Examples of Popular Content Marketing Formats
Marketing departments build out libraries of content in a variety of different formats and lengths to appeal to different audiences. Historically, white papers have been one of the most popular formats. A white paper is typically a text-heavy document with 8-10 pages of in-depth education and perspective on a technical topic. eBooks have emerged as a popular alternative to white papers. eBooks are designed to be easier to read featuring lots of infographics and eye-popping visuals with shorter bursts of text. Not every buyer will commit 30 minutes to reading an eBook or white paper so shorter form content like blog posts and articles are a must-have for the content library as well. Content is increasingly being developed in formats other than text. For example, podcasts and videos are growing increasingly popular content formats. Just like many people would prefer to watch TV or listen to the radio rather than read a book, many buyers prefer podcasts and videos to white papers.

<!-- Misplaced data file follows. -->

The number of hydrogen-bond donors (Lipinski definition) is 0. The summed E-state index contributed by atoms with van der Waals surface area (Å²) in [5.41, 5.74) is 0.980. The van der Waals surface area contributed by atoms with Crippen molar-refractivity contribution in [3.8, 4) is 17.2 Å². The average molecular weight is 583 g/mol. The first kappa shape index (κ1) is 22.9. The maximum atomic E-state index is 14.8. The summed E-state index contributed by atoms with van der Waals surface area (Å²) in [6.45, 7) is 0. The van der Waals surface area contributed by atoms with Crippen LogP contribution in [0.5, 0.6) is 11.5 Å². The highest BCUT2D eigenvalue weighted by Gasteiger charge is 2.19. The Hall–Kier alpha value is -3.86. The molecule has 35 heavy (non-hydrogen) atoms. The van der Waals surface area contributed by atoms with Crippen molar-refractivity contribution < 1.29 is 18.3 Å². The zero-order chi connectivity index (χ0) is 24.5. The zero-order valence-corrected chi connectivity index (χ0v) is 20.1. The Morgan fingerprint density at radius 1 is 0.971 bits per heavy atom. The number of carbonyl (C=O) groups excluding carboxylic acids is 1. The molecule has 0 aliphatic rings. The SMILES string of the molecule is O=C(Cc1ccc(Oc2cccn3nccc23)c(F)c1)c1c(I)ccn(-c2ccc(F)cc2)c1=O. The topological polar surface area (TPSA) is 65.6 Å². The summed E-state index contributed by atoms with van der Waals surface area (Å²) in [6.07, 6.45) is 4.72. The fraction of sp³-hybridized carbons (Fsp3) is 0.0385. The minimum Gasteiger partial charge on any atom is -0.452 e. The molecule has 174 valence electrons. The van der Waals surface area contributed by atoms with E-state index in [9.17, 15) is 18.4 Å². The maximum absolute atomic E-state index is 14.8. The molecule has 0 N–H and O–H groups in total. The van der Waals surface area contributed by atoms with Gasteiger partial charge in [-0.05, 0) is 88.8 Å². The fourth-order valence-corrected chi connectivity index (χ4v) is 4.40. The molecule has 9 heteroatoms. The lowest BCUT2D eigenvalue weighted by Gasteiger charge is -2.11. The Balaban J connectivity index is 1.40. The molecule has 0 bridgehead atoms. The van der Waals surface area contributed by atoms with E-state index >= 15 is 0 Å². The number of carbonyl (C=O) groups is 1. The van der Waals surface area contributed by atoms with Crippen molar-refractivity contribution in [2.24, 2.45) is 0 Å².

The idea behind content marketing is to get buyers to self-identify and indicate that they are interested in a particular topic. If Mary downloads an eBook on UBERTalent’s website about “How to Recruit Differently with Gen Z,” that indicates that she is interested in learning more about how to attract more twenty-somethings to apply for jobs. It may also indicate that her existing software application is not well suited to that task. Suppose Mary opens an email and clicks to watch a video from UBERTalent’s CEO explaining how the company is using artificial intelligence to revolutionize recruiting. Her interest in the video may indicate that she has an interest in learning about modernizing her HR applications and is open to switching vendors.
Account Based Marketing
In recent years, both inbound and outbound marketing have undergone criticism for not being targeted enough. Sales leaders often complain that they don’t want leads with just any company that is willing to talk to them. They want leads from the companies that will sign the biggest deals and that they have the highest probability of winning. Sales teams refer to these accounts as their “ideal customer profile.” The ideal customer profile is typically defined by “firmographic” criteria such as the
- Annual revenues
- Number of employees
- Headquarters geographic location
- Growth rate
- Vertical industry
- Ownership model (public/private/non-profit)